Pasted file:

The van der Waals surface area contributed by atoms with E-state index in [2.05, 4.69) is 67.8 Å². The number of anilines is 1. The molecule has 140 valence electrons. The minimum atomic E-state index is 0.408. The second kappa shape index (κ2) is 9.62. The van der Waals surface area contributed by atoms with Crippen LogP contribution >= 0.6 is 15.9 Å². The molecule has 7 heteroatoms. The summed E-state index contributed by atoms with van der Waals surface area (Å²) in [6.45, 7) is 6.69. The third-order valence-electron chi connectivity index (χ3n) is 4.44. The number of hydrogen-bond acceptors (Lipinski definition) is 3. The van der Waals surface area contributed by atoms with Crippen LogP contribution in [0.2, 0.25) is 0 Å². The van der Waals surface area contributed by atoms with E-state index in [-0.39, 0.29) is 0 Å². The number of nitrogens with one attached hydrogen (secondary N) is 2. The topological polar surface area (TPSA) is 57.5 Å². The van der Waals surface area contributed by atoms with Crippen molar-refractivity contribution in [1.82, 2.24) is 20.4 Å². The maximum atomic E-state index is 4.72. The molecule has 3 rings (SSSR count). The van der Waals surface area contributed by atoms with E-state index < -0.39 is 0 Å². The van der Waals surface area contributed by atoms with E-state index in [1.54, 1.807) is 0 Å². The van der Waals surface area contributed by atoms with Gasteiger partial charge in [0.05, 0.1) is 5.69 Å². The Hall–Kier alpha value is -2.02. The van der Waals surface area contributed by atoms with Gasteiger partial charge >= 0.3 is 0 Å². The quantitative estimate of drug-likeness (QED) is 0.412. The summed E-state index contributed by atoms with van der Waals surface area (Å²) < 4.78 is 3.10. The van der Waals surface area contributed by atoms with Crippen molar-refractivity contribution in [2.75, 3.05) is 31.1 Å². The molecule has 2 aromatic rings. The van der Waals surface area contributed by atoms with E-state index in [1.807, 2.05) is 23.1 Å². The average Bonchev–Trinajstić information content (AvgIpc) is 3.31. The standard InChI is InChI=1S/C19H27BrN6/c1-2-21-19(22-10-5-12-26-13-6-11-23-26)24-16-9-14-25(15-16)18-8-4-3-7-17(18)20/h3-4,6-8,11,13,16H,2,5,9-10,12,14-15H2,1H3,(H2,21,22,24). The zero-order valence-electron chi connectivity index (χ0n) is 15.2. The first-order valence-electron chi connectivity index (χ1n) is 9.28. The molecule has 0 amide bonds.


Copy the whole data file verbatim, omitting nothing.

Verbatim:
The van der Waals surface area contributed by atoms with E-state index in [2.05, 4.69) is 67.8 Å². The number of anilines is 1. The molecule has 140 valence electrons. The minimum atomic E-state index is 0.408. The second kappa shape index (κ2) is 9.62. The van der Waals surface area contributed by atoms with Crippen LogP contribution >= 0.6 is 15.9 Å². The molecule has 7 heteroatoms. The summed E-state index contributed by atoms with van der Waals surface area (Å²) in [6.45, 7) is 6.69. The third-order valence-electron chi connectivity index (χ3n) is 4.44. The number of hydrogen-bond acceptors (Lipinski definition) is 3. The van der Waals surface area contributed by atoms with Crippen LogP contribution in [0.2, 0.25) is 0 Å². The van der Waals surface area contributed by atoms with E-state index in [-0.39, 0.29) is 0 Å². The number of nitrogens with one attached hydrogen (secondary N) is 2. The topological polar surface area (TPSA) is 57.5 Å². The van der Waals surface area contributed by atoms with Crippen molar-refractivity contribution in [1.82, 2.24) is 20.4 Å². The maximum atomic E-state index is 4.72. The molecule has 3 rings (SSSR count). The van der Waals surface area contributed by atoms with E-state index < -0.39 is 0 Å². The van der Waals surface area contributed by atoms with E-state index in [1.54, 1.807) is 0 Å². The van der Waals surface area contributed by atoms with Gasteiger partial charge in [0.05, 0.1) is 5.69 Å². The Hall–Kier alpha value is -2.02. The van der Waals surface area contributed by atoms with Gasteiger partial charge >= 0.3 is 0 Å². The quantitative estimate of drug-likeness (QED) is 0.412. The summed E-state index contributed by atoms with van der Waals surface area (Å²) < 4.78 is 3.10. The van der Waals surface area contributed by atoms with Crippen molar-refractivity contribution in [2.75, 3.05) is 31.1 Å². The molecule has 2 aromatic rings. The van der Waals surface area contributed by atoms with E-state index in [1.807, 2.05) is 23.1 Å². The average Bonchev–Trinajstić information content (AvgIpc) is 3.31. The standard InChI is InChI=1S/C19H27BrN6/c1-2-21-19(22-10-5-12-26-13-6-11-23-26)24-16-9-14-25(15-16)18-8-4-3-7-17(18)20/h3-4,6-8,11,13,16H,2,5,9-10,12,14-15H2,1H3,(H2,21,22,24). The zero-order valence-electron chi connectivity index (χ0n) is 15.2. The first-order valence-electron chi connectivity index (χ1n) is 9.28. The molecule has 0 amide bonds.